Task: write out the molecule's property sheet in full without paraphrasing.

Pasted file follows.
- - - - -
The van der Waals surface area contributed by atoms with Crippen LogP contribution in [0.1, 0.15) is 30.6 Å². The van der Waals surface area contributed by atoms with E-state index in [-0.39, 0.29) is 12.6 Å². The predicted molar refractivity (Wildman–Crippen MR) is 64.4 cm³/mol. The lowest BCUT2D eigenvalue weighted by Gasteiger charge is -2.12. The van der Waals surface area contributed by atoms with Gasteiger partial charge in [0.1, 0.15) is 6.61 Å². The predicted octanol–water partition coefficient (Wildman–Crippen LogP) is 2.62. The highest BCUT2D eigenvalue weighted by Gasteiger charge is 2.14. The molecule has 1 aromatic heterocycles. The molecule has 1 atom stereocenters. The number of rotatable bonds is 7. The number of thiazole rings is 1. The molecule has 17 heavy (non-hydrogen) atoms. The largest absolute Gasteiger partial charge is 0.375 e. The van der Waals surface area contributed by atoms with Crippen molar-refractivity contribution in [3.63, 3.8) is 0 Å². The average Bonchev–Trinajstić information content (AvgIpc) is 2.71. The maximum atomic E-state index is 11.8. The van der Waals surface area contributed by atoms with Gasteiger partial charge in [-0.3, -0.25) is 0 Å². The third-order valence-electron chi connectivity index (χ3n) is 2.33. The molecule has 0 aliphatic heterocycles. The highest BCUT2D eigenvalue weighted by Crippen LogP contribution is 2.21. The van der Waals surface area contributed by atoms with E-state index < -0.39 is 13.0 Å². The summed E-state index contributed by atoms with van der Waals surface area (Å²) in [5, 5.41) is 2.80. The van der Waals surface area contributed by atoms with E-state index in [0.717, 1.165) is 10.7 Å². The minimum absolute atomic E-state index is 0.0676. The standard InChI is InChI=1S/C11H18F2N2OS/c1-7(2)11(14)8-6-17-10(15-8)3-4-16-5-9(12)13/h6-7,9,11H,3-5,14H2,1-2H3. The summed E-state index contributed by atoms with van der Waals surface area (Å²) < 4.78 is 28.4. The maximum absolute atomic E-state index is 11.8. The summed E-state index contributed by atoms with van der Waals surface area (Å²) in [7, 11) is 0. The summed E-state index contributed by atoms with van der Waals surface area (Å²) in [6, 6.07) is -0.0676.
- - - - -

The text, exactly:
The van der Waals surface area contributed by atoms with Crippen LogP contribution in [0.1, 0.15) is 30.6 Å². The van der Waals surface area contributed by atoms with E-state index in [-0.39, 0.29) is 12.6 Å². The predicted molar refractivity (Wildman–Crippen MR) is 64.4 cm³/mol. The lowest BCUT2D eigenvalue weighted by Gasteiger charge is -2.12. The van der Waals surface area contributed by atoms with Gasteiger partial charge in [0.1, 0.15) is 6.61 Å². The predicted octanol–water partition coefficient (Wildman–Crippen LogP) is 2.62. The highest BCUT2D eigenvalue weighted by Gasteiger charge is 2.14. The molecule has 1 aromatic heterocycles. The molecule has 1 atom stereocenters. The number of rotatable bonds is 7. The number of thiazole rings is 1. The molecule has 17 heavy (non-hydrogen) atoms. The largest absolute Gasteiger partial charge is 0.375 e. The van der Waals surface area contributed by atoms with Crippen molar-refractivity contribution in [3.63, 3.8) is 0 Å². The average Bonchev–Trinajstić information content (AvgIpc) is 2.71. The maximum atomic E-state index is 11.8. The van der Waals surface area contributed by atoms with Gasteiger partial charge in [-0.3, -0.25) is 0 Å². The third-order valence-electron chi connectivity index (χ3n) is 2.33. The molecule has 0 aliphatic heterocycles. The highest BCUT2D eigenvalue weighted by Crippen LogP contribution is 2.21. The van der Waals surface area contributed by atoms with E-state index < -0.39 is 13.0 Å². The summed E-state index contributed by atoms with van der Waals surface area (Å²) in [5, 5.41) is 2.80. The van der Waals surface area contributed by atoms with E-state index in [0.717, 1.165) is 10.7 Å². The minimum absolute atomic E-state index is 0.0676. The standard InChI is InChI=1S/C11H18F2N2OS/c1-7(2)11(14)8-6-17-10(15-8)3-4-16-5-9(12)13/h6-7,9,11H,3-5,14H2,1-2H3. The summed E-state index contributed by atoms with van der Waals surface area (Å²) < 4.78 is 28.4. The maximum absolute atomic E-state index is 11.8. The summed E-state index contributed by atoms with van der Waals surface area (Å²) in [7, 11) is 0. The summed E-state index contributed by atoms with van der Waals surface area (Å²) in [6, 6.07) is -0.0676.